Virginia's Nov. 2nd statewide election signaled just how concerned voters are about what's happening in public schools and pointed towards an emerging parent rights movement nationally.
It makes sense to Colleen Leary, a school board member in Chesapeake, Virginia.
"I think people are feeling out of control," she said. "When you look at COVID and all the things that have happened and people want to get back to life. They want to be normal again. And I think that the closest place that they can do that is in their local area and one of those places is, of course, their local schools."
Leary and fellow board member Harry Murphy have watched parent attendance spike at board meetings in the past year but they describe Chesapeake parents as generally respectful.
"They're passionate," said Leary who says she sometimes struggles when parents are heated. "I have to remember that these children are their most valuable possession," she said. "They love their kids and they want what's best for their kids so I try very hard to keep that in mind if they're angry or upset."
Murphy says he's happy to see more parents getting involved.
"Quite honestly I think it's great," he said. "I think they're realizing how important the schools are."
Parents concerned about education demonstrated their political power in the Virginia gubernatorial race last week. A Fox News exit poll found one-quarter of voters called Critical Race Theory their top issue when deciding who to support for governor and more than two-thirds of them voted for Glenn Youngkin.
Helping to feed that political momentum: political action committees like the American Principles Project. It reports its online education ads targeting Virginia voters garnered more than 6 million views prior to the election.
Outside of Virginia, the parents' movement is building momentum as well. Axios reports that the 1776 Project Pac backed conservative school board candidates in seven states and won three-fourths of its targeted races last week.
In addition, the parents' rights organization Moms for Liberty started in January and already has 60,000 members and 152 chapters spread across 33 states.
It all points to an emerging movement that radio host Erick Erickson describes as organic and bipartisan.
"If you look at the demographics and the polling on this there are a lot of liberal parents as well who are deeply concerned about school closures, mask mandates for children," he said.
But as parents become more active at school board meetings some are causing security concerns. That has led Attorney General Merrick Garland to order the FBI to get involved, citing a "disturbing spike in harassment, intimidation and threats of violence" against educators. On October 4th, he ordered the FBI to identify and discourage any such threats.
Leary and Murphy see that as inappropriate.
"I think this was strictly a political move. It was a threat to try to get parents to be quiet," said Murphy.
Former Trump faith advisor and president of the National Hispanic Christian Leadership Conference, Rev. Samuel Rodriguez, believes it's dangerous political targeting.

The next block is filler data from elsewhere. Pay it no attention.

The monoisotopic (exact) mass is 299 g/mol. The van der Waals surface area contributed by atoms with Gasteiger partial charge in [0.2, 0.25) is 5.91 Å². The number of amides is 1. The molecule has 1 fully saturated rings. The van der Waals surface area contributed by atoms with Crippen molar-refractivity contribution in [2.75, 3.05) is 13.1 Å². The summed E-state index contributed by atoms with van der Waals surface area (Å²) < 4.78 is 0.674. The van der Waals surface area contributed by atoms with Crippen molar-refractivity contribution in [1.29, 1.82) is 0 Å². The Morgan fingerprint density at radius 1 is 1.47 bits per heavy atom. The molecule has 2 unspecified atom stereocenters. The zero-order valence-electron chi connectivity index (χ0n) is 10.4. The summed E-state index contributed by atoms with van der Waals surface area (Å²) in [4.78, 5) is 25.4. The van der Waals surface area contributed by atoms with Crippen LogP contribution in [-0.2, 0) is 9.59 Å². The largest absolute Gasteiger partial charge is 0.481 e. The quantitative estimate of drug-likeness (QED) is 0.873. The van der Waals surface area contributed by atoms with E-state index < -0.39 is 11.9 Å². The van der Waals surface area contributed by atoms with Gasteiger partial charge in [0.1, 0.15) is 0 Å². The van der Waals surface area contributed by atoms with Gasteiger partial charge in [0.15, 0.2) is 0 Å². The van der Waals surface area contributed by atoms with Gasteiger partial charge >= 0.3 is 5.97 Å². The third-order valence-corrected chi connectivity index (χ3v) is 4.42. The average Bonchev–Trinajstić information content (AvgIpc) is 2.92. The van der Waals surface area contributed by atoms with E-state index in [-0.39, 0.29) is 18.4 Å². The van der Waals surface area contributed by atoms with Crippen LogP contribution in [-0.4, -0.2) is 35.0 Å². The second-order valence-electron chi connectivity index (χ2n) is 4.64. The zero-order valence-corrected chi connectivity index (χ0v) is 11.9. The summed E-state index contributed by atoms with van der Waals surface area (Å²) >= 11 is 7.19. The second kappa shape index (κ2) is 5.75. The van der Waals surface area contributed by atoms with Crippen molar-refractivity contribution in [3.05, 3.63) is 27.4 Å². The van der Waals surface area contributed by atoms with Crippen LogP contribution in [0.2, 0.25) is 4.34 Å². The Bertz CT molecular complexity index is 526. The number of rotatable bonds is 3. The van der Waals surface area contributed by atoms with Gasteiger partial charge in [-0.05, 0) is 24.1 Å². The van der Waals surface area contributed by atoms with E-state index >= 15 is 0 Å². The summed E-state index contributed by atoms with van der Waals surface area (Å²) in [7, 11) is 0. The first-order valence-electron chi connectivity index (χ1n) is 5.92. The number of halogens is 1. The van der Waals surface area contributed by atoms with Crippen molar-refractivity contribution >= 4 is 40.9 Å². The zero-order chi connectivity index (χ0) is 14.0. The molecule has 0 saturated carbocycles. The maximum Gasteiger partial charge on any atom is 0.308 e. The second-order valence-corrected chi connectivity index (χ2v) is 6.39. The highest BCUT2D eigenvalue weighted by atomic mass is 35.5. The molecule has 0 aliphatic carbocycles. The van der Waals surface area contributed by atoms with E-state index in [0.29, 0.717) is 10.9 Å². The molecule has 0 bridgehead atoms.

"I see the actions of Attorney General Merrick Garland and the DOJ as an egregious act exhibiting totalitarian, authoritarian inclinations that more look like, smell like the vestiges of communist Russia, the Soviet Union and what the Chinese communist government looks exhibits today," he said.
National security expert Dr. Paul D. Miller, a former White House staffer for Presidents George W. Bush and Barack Obama, holds a different perspective. He says it is appropriate to investigate threats.
"Threatening violence is a threat of terrorism when you're threatening to attack people over a difference of public policy," he said. "So yes, law enforcement has a role to play here, whether it's state or federal depends on which statute we're talking about."
He and other national security experts are closely monitoring domestic violent extremism as it seeks to capitalize on political and social tensions. A 2020 Department of Homeland Security report warned that pandemic conditions could accelerate the radicalization of some individuals towards terrorism.
"There's just a lot of agitation and a lot of frustration out there and people are feeling greater permission to act outside the bounds of what we used to consider normal political activity," said Miller.
Already, there are signs of a growing acceptance of political violence.
An American Enterprise Institute 2021 poll found close to three in ten Americans show at least some support for political violence in certain circumstances.
Security experts are expressing concern that extremists may try to recruit those with legitimate grievances, like parents. They want to prevent the potential for more political violence, such as the 2017 congressional baseball shooting, pipe bombs mailed to members of Congress in 2018 and the Jan. 6th Capitol riots.
Miller says it's difficult to predict what might happen, but doesn't rule out violence at state capitols or at 2022 campaign events and the mid-term elections.
For now, it's possible, says Erickson, that the Biden administration may soften its stance on schools following Youngkin's win and the prominent role of education in the race. Such a move could tamp down some of the more heated meetings and perhaps encourage the political empowerment many parents are beginning to pursue.
For Leary and Murphy, the way forward includes getting students back to their normal routines and finding more ways to come together.
"We're going to have to find some way to understand that there are things that are beyond our control sometimes that we're just going to have to deal with," said Leary. "They may not be fun and they may not be easy and we're just going to have to deal with them – and if we deal with them in a united way then it's only going to be better for our kids, our teachers, our school boards."
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